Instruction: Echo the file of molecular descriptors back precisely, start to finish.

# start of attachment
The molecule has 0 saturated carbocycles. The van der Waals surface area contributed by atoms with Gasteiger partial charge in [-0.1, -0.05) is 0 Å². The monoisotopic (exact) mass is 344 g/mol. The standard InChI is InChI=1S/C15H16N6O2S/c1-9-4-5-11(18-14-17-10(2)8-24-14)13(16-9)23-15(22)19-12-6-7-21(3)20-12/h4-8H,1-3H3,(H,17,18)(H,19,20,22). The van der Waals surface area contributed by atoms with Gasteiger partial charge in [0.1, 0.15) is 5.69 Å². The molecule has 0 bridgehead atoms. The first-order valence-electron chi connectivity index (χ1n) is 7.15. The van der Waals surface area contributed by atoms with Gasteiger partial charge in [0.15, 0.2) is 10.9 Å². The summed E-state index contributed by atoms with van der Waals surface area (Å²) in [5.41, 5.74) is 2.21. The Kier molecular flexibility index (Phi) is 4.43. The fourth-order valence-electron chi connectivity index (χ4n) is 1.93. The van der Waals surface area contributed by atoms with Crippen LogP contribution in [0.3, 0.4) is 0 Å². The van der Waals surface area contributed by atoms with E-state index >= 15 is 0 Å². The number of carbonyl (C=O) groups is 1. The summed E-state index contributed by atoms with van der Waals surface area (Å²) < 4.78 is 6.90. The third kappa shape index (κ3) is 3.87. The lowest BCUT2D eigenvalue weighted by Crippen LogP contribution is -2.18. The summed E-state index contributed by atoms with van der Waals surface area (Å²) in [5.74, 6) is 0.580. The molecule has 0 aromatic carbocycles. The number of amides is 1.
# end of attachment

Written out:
The molecule has 0 saturated carbocycles. The van der Waals surface area contributed by atoms with Gasteiger partial charge in [-0.1, -0.05) is 0 Å². The monoisotopic (exact) mass is 344 g/mol. The standard InChI is InChI=1S/C15H16N6O2S/c1-9-4-5-11(18-14-17-10(2)8-24-14)13(16-9)23-15(22)19-12-6-7-21(3)20-12/h4-8H,1-3H3,(H,17,18)(H,19,20,22). The van der Waals surface area contributed by atoms with Gasteiger partial charge in [0.1, 0.15) is 5.69 Å². The molecule has 0 bridgehead atoms. The first-order valence-electron chi connectivity index (χ1n) is 7.15. The van der Waals surface area contributed by atoms with Gasteiger partial charge in [0.15, 0.2) is 10.9 Å². The summed E-state index contributed by atoms with van der Waals surface area (Å²) in [5.41, 5.74) is 2.21. The Kier molecular flexibility index (Phi) is 4.43. The fourth-order valence-electron chi connectivity index (χ4n) is 1.93. The van der Waals surface area contributed by atoms with Crippen LogP contribution in [0.3, 0.4) is 0 Å². The van der Waals surface area contributed by atoms with E-state index >= 15 is 0 Å². The number of carbonyl (C=O) groups is 1. The summed E-state index contributed by atoms with van der Waals surface area (Å²) < 4.78 is 6.90. The third kappa shape index (κ3) is 3.87. The lowest BCUT2D eigenvalue weighted by Crippen LogP contribution is -2.18. The summed E-state index contributed by atoms with van der Waals surface area (Å²) in [5.74, 6) is 0.580. The molecule has 0 aromatic carbocycles. The number of amides is 1.